A Novel Apilic Antivenom to Treat Massive, Africanized Honeybee Attacks: A Preclinical Study from the Lethality to Some Biochemical and Pharmacological Activities Neutralization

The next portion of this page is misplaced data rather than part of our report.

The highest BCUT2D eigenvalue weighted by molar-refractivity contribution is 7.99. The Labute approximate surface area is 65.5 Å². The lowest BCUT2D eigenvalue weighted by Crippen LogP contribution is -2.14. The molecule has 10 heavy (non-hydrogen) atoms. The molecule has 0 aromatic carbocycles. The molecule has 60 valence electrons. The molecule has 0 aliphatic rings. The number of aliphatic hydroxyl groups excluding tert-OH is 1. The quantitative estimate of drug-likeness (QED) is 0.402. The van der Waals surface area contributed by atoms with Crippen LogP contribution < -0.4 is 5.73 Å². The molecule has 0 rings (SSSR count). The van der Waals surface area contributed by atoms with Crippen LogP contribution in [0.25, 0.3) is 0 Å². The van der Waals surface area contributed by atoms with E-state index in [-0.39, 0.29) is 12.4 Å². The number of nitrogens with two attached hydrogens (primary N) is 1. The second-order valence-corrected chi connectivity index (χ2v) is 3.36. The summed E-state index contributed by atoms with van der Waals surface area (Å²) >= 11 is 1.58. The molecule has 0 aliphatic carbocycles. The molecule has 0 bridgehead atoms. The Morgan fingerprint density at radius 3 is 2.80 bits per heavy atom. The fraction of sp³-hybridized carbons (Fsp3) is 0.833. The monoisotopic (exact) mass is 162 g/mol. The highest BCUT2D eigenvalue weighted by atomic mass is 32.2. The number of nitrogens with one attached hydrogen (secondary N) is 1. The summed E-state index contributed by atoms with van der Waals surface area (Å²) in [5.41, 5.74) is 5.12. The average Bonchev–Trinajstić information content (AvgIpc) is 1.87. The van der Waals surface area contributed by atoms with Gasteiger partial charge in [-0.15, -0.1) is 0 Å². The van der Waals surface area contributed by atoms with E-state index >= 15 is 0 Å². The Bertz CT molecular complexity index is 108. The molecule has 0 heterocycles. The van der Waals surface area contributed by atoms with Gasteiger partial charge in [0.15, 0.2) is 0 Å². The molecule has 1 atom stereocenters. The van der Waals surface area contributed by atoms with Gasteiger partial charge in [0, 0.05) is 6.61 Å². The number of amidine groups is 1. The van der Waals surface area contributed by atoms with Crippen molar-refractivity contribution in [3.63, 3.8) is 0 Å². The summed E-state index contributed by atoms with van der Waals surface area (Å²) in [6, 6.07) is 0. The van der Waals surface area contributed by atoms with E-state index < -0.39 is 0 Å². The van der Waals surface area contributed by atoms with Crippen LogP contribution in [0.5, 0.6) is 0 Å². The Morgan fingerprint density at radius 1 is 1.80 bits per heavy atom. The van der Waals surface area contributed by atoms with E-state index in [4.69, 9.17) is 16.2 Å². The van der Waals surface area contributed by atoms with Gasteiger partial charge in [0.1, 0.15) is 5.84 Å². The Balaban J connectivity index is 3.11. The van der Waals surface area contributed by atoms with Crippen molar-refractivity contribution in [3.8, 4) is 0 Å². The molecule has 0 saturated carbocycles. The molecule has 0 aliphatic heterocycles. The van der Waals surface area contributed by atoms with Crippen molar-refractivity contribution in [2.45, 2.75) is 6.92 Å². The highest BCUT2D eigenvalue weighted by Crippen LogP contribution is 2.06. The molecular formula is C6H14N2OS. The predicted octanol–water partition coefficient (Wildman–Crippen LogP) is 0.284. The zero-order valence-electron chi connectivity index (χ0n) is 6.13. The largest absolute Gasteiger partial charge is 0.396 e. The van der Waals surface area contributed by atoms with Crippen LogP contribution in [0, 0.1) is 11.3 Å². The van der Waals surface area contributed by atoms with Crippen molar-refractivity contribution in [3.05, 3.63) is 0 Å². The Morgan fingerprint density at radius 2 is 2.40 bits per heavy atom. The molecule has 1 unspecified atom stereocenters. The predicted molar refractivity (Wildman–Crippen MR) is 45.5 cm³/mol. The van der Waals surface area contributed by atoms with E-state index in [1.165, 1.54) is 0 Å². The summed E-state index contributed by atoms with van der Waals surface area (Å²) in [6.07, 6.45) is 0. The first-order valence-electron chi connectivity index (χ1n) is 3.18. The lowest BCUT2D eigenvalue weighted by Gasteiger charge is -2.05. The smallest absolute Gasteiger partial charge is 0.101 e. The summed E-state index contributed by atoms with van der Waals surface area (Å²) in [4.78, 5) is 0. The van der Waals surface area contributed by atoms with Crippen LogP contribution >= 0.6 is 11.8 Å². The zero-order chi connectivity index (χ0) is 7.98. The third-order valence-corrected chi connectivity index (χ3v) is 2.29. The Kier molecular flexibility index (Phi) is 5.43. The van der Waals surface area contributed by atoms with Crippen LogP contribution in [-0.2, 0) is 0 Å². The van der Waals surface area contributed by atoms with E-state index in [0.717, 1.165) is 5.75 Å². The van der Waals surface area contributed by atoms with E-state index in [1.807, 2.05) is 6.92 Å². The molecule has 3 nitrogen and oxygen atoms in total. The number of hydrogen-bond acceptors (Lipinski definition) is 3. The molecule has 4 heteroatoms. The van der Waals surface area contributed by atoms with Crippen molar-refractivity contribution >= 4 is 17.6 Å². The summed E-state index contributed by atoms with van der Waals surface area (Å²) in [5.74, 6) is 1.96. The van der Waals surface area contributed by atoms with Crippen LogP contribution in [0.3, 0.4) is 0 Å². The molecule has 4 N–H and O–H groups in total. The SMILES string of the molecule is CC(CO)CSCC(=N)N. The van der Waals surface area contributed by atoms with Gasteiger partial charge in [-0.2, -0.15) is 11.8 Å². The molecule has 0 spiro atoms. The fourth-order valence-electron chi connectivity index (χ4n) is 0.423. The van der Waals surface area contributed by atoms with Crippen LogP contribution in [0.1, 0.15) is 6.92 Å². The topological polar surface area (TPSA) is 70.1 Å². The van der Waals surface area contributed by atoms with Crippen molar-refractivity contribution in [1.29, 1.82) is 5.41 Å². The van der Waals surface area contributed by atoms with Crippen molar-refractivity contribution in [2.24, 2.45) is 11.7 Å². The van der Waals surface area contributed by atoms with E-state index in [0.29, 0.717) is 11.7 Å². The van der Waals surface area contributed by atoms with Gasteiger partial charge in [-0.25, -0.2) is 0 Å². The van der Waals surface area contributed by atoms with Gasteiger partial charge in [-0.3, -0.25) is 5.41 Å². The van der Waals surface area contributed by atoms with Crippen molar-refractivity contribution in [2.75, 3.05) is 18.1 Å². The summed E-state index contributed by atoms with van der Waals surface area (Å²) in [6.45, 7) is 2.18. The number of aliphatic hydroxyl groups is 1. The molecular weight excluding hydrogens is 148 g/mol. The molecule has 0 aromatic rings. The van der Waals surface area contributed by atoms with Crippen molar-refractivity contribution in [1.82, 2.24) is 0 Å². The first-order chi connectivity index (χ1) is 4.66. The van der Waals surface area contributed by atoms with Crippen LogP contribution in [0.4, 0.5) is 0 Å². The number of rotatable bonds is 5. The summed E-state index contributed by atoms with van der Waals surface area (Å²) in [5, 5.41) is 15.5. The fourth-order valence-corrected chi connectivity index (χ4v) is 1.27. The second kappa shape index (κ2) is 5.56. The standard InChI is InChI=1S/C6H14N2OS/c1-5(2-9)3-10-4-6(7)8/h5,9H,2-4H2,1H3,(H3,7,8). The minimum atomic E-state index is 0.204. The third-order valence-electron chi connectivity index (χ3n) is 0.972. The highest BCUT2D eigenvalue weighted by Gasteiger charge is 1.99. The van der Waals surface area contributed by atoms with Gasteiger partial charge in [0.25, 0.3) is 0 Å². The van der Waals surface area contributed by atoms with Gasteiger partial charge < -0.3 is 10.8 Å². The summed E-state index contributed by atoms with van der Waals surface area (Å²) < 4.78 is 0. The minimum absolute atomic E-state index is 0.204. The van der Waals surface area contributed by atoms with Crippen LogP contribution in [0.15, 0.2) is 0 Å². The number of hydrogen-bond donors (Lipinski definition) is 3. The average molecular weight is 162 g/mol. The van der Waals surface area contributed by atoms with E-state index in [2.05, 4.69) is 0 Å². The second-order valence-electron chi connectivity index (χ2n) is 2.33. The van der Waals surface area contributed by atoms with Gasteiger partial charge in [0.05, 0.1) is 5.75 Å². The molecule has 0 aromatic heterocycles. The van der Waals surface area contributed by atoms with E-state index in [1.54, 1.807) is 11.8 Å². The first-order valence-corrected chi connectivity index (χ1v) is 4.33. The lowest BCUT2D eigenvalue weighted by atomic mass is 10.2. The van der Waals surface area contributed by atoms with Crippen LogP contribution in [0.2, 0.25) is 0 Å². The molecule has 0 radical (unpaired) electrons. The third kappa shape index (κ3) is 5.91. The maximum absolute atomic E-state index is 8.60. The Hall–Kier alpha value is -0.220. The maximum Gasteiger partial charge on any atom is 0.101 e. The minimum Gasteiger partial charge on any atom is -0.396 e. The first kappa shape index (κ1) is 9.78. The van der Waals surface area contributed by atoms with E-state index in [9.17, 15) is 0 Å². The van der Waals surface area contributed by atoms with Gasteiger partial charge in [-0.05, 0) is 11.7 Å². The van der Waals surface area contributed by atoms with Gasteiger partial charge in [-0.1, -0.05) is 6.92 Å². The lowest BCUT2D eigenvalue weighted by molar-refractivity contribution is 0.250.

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Massive, Africanized honeybee attacks have increased in Brazil over the years. Humans and animals present local and systemic effects after envenomation, and there is no specific treatment for this potentially lethal event. This study evaluated the ability of a new Apilic antivenom, which is composed of F(ab')2 fraction of specific immunoglobulins in heterologous and hyperimmune equine serum, to neutralize A. mellifera venom and melittin, in vitro and in vivo, in mice. Animal experiments were performed in according with local ethics committee license (UFRJ protocol no. DFBCICB072-04/16). Venom dose-dependent lethality was diminished with 0.25-0.5 μL of intravenous Apilic antivenom/μg honeybee venom. In vivo injection of 0.1-1 μg/g bee venom induced myotoxicity, hemoconcentration, paw edema, and increase of vascular permeability which were antagonized by Apilic antivenom. Cytotoxicity, assessed in renal LLC-PK1 cells and challenged with 10 μg/mL honeybee venom or melittin, was neutralized by preincubation with Apilic antivenom, as well the hemolytic activity. Apilic antivenom inhibited phospholipase and hyaluronidase enzymatic activities. In flow cytometry experiments, Apilic antivenom neutralized reduction of cell viability due to necrosis by honeybee venom or melittin. These results showed that this antivenom is effective inhibitor of honeybee venom actions. Thus, this next generation of Apilic antivenom emerges as a new promising immunobiological product for the treatment of massive, Africanized honeybee attacks.